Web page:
Governor Ivey signs bill to waive interest on late payments for 2020 Extended Tax Filings

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FILE – This Wednesday, Feb. 13, 2019 file photo shows part of a 1040 federal tax form printed from the Internal Revenue Service website. On Friday, Aug. 21, 2020, The Associated Press reported on stories circulating online incorrectly asserting that Democratic presidential candidate Joe Biden’s tax rate on a family making $75,000 dollars a year would go from 12% to 25%. A current federal tax rate of 12% applies to families making up to $80,000, or individuals making up to $40,000. That would still apply under Biden, who has vowed publicly not to raise taxes on anyone making less than $400,000. (Associated Press)

MONTGOMERY, Ala. – The governor of Alabama signed a bill to waive interest on late payments on individual 2020 income taxes.

Governor Kay Ivey signed SB 352.

Earlier in 2021, the U.S. Treasury Department and IRS extended the federal filing and payment date from April 15 to May 17. Alabama then automatically extended the tax filing deadline to coincide with the federal deadline.

“While things are getting better, COVID-19 has, once again, interrupted another tax filing season,” Governor Ivey said. “In normal years, April 15 is traditionally Tax Day, but the federal government and the State of Alabama have extended tax filing and payments until May 17. I’m pleased to sign SB 352 to ensure that the good people of Alabama will not be dinged with interest fees for filing their taxes by May 17.”

The release says that the Alabama Department of Revenue (ADOR) could administratively waive penalties for late payments but not interest on payments after April 15. SB 352, by Sen. Arthur Orr (R – Decatur), will automatically extend the due date for individuals to pay their 2020 state income taxes to May 17 — eliminating the accrual of interest before this date.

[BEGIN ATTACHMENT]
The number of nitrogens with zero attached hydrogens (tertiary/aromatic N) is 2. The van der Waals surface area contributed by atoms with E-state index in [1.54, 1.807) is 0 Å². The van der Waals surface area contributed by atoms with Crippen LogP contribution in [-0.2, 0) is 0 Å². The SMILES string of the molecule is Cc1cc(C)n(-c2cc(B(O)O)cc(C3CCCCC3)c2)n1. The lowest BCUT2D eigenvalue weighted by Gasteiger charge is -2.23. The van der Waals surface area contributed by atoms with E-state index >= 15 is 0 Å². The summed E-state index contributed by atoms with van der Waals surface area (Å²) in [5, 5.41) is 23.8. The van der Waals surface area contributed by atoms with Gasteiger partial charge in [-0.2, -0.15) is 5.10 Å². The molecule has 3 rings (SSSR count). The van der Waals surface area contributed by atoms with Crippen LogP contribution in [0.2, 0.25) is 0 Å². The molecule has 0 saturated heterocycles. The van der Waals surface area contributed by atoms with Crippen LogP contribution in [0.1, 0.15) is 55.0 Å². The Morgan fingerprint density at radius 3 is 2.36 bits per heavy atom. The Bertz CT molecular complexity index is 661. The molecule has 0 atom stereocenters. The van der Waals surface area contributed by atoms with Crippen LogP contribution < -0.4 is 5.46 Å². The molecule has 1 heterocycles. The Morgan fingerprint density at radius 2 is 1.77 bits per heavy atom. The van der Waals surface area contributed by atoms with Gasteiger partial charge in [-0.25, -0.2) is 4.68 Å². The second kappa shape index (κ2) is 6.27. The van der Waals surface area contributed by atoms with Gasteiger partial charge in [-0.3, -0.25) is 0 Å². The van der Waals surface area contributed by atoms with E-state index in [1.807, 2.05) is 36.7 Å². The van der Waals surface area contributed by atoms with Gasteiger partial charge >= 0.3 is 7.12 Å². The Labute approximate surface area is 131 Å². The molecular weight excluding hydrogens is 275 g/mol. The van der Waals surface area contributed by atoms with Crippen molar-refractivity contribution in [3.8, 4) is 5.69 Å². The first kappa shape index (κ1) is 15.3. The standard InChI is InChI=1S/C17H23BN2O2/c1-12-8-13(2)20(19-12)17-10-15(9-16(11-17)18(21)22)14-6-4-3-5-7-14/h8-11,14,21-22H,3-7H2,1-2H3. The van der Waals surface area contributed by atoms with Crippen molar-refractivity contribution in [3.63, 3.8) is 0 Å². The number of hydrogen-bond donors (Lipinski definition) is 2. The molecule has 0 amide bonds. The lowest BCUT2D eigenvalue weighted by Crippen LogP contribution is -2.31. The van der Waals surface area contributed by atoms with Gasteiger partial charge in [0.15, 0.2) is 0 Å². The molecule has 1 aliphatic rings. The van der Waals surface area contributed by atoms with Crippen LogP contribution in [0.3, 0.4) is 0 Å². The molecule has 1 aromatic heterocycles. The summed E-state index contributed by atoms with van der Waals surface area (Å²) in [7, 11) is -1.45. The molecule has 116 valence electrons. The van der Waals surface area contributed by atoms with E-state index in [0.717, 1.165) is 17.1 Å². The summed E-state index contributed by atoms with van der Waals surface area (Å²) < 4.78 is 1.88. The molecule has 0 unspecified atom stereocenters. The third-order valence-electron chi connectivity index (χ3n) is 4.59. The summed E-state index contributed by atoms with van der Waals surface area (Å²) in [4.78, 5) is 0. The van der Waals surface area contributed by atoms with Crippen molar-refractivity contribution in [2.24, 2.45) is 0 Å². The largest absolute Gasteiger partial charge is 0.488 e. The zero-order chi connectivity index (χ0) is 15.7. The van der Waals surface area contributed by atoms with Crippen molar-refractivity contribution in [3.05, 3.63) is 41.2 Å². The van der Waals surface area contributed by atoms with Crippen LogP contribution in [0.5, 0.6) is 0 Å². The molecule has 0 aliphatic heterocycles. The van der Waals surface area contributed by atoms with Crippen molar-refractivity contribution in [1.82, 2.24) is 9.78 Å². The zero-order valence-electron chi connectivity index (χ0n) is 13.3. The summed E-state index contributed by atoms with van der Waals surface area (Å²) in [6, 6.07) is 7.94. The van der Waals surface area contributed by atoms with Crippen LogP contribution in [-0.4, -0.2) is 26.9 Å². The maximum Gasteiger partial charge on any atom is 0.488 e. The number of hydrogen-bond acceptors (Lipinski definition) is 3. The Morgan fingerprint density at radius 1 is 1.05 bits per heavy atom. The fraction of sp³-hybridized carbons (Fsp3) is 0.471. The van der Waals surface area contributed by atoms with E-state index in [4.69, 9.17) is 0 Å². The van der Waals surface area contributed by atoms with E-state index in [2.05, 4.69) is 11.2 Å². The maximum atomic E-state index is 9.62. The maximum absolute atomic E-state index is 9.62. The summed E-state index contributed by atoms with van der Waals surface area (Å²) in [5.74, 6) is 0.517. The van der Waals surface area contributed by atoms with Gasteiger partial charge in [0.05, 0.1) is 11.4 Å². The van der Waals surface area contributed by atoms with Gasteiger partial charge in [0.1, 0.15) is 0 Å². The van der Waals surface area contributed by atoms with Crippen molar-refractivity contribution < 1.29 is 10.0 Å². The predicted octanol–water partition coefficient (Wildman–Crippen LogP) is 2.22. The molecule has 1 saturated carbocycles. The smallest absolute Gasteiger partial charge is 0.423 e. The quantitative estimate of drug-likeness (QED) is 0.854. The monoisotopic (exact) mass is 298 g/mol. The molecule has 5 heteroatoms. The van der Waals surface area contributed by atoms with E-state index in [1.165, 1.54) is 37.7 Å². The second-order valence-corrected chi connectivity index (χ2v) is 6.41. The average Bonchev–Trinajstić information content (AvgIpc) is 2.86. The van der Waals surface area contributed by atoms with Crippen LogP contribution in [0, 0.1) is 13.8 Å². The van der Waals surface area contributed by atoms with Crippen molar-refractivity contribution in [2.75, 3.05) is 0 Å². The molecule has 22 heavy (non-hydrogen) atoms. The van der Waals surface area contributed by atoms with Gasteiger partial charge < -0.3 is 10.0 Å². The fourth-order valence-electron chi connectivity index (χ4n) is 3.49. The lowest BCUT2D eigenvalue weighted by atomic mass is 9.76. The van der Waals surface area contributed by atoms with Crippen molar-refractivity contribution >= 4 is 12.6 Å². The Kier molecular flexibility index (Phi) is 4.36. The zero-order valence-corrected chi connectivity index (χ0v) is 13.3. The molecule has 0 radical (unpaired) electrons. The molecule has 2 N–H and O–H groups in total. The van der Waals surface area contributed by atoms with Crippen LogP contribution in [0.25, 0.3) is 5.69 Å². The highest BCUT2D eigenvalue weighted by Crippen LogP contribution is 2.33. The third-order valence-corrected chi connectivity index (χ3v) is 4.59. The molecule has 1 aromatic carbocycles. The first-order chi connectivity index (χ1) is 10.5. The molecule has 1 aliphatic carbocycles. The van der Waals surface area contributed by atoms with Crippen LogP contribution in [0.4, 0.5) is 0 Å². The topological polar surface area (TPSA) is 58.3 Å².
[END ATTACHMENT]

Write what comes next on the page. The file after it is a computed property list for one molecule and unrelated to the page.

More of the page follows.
“I am grateful for my colleagues and Governor Ivey acting expeditiously on this issue to make certain Alabama taxpayers don’t pay any more in taxes than they have to  pay in a filing season made exceedingly difficult by COVID,” Sen. Orr said.

According to the release, SB 352 will allow the ADOR to adjust filing and payment deadlines in the future within a declared state of emergency without further legislative action. SB 352 was carried in the House of Representatives by Rep. Chris Pringle (R-Mobile) and passed 97-0.

“Moving forward, if we are in a declared emergency, the Alabama Department of Revenue can quickly and efficiently extend the deadline to best serve the people of our state,” Rep. Pringle said. “I appreciate the governor for quickly signing this bill into law.”

SB 352 is effective immediately upon approval of the governor. Interest will not begin accruing on individual tax filing payments until after May 17, 2021, according to the release.

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